What happens when you apply the logics of modern-day contract law to a world in which deities provably exist and provide quantifiable services to their followers? That’s the question posed by Max Gladstone’s Three Parts Dead, his debut novel and the first novel in his Craft sequence, which he describes on his website as “legal thrillers about faith, or religious thrillers about law and finance”. About which claim more anon; let’s just say for now that this is the story of Tara Abernethy, a disgraced young lawyer of sorts who specialises in arranging the affairs of dead gods. She’s approached by Elayne Kevarian, senior partner in the firm of Kelethras, Albrecht and Ao, to assist her in the case of Kos Everburning, the god who powers the cosmopolitan city of Alt Coulomb and who has recently died, leaving him, obviously, unable to fulfil his obligations to the city. The pair have firstly to figure out what killed Kos in the first place, and secondly resurrect a version of him to keep the city running.
There’s something nerdily fascinating, isn’t there, about the “fantasyland does bureaucracy” formula: it’s what makes Terry Pratchett’s Going Postal, in which a convicted criminal rejuvenates the postal system of a steampunked London analogue, work so well; or a novel like Steven Brust’s Orca, which features a financial crisis in a high fantasy world ruled by elves. I think this has something to do with the pre-industrial economies often depicted in such works: in the absence of significant mechanisation (which is often replaced by magic, an individual craft almost never used in circumstances of mass production), the protagonists of these novels have a tangible relationship to their work and the products of their work that modern-day knowledge workers do not have. Tara, Elayne and the other lawyer-types in Three Parts Dead do magic as a key part of their practice; in Going Postal, favourably comparing the tangibility of the mail to the ephemerality of a semaphore message is a specific marketing strategy deployed by protagonist Moist. Orca is perhaps the most subversive of the three in that it makes use of generic convention – i.e. our culturally conditioned expectation that pre-industrial economies are based on tangible goods rather than abstractions – to shed light on the utter ridiculousness of our current economic system: the fact that protagonist Vlad finds nothing of substance beneath the businessman Fyres’ complex financial arrangements is the point, it’s the great scandal of the book. And if it’s a scandal in that world, why isn’t it more of one in ours?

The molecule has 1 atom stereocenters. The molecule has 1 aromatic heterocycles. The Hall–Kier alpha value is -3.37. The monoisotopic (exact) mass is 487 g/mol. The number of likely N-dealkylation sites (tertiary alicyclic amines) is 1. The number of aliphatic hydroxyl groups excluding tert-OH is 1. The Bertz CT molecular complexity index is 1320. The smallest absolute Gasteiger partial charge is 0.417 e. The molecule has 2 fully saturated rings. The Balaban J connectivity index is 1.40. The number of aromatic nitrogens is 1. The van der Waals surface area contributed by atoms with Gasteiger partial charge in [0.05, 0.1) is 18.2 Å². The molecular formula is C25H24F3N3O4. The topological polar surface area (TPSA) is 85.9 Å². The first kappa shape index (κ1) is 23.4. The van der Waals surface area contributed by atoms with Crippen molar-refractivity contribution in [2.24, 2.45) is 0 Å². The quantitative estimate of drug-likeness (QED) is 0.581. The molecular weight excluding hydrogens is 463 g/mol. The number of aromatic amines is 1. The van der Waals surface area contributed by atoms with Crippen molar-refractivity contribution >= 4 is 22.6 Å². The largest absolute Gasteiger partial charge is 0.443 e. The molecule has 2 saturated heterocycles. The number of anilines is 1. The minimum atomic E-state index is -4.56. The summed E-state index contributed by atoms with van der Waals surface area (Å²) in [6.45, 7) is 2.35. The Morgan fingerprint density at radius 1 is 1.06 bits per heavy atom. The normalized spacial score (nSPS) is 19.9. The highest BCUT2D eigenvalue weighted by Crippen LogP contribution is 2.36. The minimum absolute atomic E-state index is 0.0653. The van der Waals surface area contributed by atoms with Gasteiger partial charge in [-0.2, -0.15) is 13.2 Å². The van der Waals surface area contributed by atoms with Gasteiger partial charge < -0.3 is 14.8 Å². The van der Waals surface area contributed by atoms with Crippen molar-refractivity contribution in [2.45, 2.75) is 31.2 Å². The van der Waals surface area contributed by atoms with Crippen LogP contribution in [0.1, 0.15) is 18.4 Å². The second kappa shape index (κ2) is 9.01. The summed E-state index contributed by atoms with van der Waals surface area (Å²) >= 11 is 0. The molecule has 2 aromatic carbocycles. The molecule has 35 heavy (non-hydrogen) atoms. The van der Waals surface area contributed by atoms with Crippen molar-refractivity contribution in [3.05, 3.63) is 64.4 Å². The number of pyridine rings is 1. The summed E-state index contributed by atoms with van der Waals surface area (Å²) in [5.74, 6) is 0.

Going Postal, too, features a critique of economic systems that prioritise delivering profits to shareholders rather than producing goods or useful services: the semaphore company that is the post office’s main competitor has been acquired by the arch-capitalist Reacher Gilt in a way that seems to have involved convoluted financial mismanagement, and he’s busy running the system into the ground while extracting as much profit as possible from it. Three Parts Dead, by contrast, doesn’t quite seem aware of the difference between its protagonists’ relationship to the products of their work and our relationship to it in the same way, which I guess makes it feel a little…mendacious. It tells us that, ooh, aren’t these characters’ lives fun and detailed and interesting, and therefore isn’t work under late capitalism basically fun and detailed and interesting (even if there are some bad eggs), when the two things aren’t the same at all?
So. What about Gladstone’s legal/religious thriller claim I mentioned above? Well, Three Parts Dead isn’t really about religion or faith, and I think in fact its legal framing of how deities work in its world actually precludes it from being about religion or faith. In this world, the gods definitively exist. They are governed by discoverable rules. They pay attention to contract language. There is, in short, nothing of the numinous or mysterious about them. They are just extraordinarily powerful but ultimately knowable beings. That’s not how religious faith works, and this is something that SFF authors very often get wrong when writing about the gods: faith is fundamentally irrational. It is about the unknowable dimensions of human existence.
That’s not to say Three Parts Dead is a bad book: you can write about gods without writing about religious faith, I think, it’s just a question of what you’re using them for. But actually I didn’t find it a hugely compelling novel, partly because of the ideological problems I’ve talked about above: it reproduces capitalist orthodoxies in its fantasy world without really saying anything about them, and I’m not sure how interesting that is, ultimately. I certainly didn’t find it anywhere near as intricate and intelligent as Gladstone’s latest solo novel Empress of Forever; but then there’s seven years and about as many books between them, so I suppose that’s not surprising. I might well read more of the Craft sequence, just because I did enjoy Empress so much; but Three Parts Dead was quite hard going, and a little disappointing.